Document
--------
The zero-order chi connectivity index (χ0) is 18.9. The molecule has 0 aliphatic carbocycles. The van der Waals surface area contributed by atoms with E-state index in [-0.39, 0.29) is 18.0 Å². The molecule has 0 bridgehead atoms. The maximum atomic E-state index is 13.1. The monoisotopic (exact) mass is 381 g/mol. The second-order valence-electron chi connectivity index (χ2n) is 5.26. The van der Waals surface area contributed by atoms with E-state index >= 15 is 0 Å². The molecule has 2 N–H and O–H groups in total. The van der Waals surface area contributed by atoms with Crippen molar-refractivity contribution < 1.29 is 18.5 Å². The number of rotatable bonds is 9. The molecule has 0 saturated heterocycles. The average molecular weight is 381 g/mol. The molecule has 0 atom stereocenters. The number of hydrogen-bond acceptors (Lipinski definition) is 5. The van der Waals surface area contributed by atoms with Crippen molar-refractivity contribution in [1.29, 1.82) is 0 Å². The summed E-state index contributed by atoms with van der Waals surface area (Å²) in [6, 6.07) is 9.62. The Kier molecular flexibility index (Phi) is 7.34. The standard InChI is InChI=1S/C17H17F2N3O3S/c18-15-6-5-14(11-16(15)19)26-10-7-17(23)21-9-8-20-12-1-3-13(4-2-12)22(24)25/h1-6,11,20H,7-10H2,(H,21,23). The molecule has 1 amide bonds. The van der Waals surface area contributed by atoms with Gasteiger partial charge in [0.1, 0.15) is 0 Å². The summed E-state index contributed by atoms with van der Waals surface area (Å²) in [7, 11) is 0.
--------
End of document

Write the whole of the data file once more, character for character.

The zero-order chi connectivity index (χ0) is 18.9. The molecule has 0 aliphatic carbocycles. The van der Waals surface area contributed by atoms with E-state index in [-0.39, 0.29) is 18.0 Å². The molecule has 0 bridgehead atoms. The maximum atomic E-state index is 13.1. The monoisotopic (exact) mass is 381 g/mol. The second-order valence-electron chi connectivity index (χ2n) is 5.26. The van der Waals surface area contributed by atoms with E-state index >= 15 is 0 Å². The molecule has 2 N–H and O–H groups in total. The van der Waals surface area contributed by atoms with Crippen molar-refractivity contribution < 1.29 is 18.5 Å². The number of rotatable bonds is 9. The molecule has 0 saturated heterocycles. The average molecular weight is 381 g/mol. The molecule has 0 atom stereocenters. The number of hydrogen-bond acceptors (Lipinski definition) is 5. The van der Waals surface area contributed by atoms with Crippen molar-refractivity contribution in [1.29, 1.82) is 0 Å². The summed E-state index contributed by atoms with van der Waals surface area (Å²) in [6, 6.07) is 9.62. The Kier molecular flexibility index (Phi) is 7.34. The standard InChI is InChI=1S/C17H17F2N3O3S/c18-15-6-5-14(11-16(15)19)26-10-7-17(23)21-9-8-20-12-1-3-13(4-2-12)22(24)25/h1-6,11,20H,7-10H2,(H,21,23). The molecule has 1 amide bonds. The van der Waals surface area contributed by atoms with Gasteiger partial charge in [0.1, 0.15) is 0 Å². The summed E-state index contributed by atoms with van der Waals surface area (Å²) in [7, 11) is 0.